Comparison of DNA damage by the comet assay in fresh versus cryopreserved peripheral blood mononuclear cells obtained following dietary intervention

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Abstract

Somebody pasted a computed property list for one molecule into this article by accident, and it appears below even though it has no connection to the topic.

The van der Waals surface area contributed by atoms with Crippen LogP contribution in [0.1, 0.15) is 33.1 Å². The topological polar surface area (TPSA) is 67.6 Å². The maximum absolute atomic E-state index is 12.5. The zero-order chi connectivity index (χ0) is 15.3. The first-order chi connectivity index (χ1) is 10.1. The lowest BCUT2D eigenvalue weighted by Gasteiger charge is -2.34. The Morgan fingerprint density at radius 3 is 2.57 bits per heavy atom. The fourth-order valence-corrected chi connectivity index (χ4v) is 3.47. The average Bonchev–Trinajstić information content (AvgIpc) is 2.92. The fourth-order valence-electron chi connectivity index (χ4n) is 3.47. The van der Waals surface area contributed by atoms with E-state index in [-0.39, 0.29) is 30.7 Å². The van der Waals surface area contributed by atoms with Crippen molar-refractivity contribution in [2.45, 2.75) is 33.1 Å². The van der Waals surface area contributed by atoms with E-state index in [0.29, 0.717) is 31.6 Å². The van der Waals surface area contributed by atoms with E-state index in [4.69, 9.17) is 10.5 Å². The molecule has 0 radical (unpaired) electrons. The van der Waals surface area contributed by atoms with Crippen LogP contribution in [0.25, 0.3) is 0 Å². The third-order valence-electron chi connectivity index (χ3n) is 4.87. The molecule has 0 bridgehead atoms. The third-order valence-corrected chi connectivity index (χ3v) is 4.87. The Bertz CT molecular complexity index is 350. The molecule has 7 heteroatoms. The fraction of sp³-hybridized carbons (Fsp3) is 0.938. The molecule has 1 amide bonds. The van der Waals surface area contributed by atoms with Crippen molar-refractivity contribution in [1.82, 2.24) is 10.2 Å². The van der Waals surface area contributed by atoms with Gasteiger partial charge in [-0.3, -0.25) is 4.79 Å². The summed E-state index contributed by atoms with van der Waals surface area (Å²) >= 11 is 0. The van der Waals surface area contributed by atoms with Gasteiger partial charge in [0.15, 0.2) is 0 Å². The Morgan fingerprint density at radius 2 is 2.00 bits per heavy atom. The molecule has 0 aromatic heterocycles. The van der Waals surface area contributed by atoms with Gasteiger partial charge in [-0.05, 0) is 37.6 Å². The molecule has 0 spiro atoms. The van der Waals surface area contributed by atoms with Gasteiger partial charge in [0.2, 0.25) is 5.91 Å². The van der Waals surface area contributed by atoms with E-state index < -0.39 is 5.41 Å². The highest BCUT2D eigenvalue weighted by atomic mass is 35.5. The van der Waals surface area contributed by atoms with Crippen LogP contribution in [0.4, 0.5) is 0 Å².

Endogenous and oxidatively induced DNA damage, as evaluated by the comet assay, are widely used as biomarkers of oxidative stress in numerous dietary intervention studies. This analysis can be performed on fresh peripheral blood mononuclear cells (PBMCs) or on cryopreserved cells. However, information pertaining to the effects of cryopreservation on DNA damage is often missing, and this may be crucial in studies in which samples are analysed before and after intervention. The purpose of this study was to compare DNA damage in fresh versus cryopreserved PBMCs obtained from subjects following a 6-week intervention with wild blueberry drink or placebo drink. Fresh and 12-month-stored PBMCs were analysed for formamidopyrimidine-DNA glycosylase (FPG)-sensitive sites and H2O2-induced DNA damage. The levels of FPG-sensitive sites were significantly higher in the cryopreserved compared with the fresh cells (P < 0.001), while H2O2-induced DNA damage was significantly lower after storage (P < 0.001). Both the fresh and cryopreserved samples showed reductions in FPG-sensitive sites following the wild blueberry treatment (fresh PBMCs: from 12.50±5.61% to 9.62±3.52%, P = 0.039; cryopreserved PBMCs: from 22.7±6.1% to 19.1±7.0%, P = 0.012). In contrast, the decrease in H2O2-induced DNA damage observed in the cryopreserved cells masked the protective effect of the wild blueberry drink documented in the fresh samples (fresh PBMCs: from 44.73±7.46% to 36.34±9.27%, P < 0.001; cryopreserved PBMCs: from 25.8±4.6% to 23.9±4.6%, P = 0.414). In conclusion, our results suggest that FPG-sensitive sites, and more importantly, H2O2-induced DNA damage could be significantly modified following the long-term storage of samples obtained from individuals participating in a dietary intervention study. Because storage may affect the assessment of the protective role of diet against DNA damage as a marker of oxidative stress, further research is needed.

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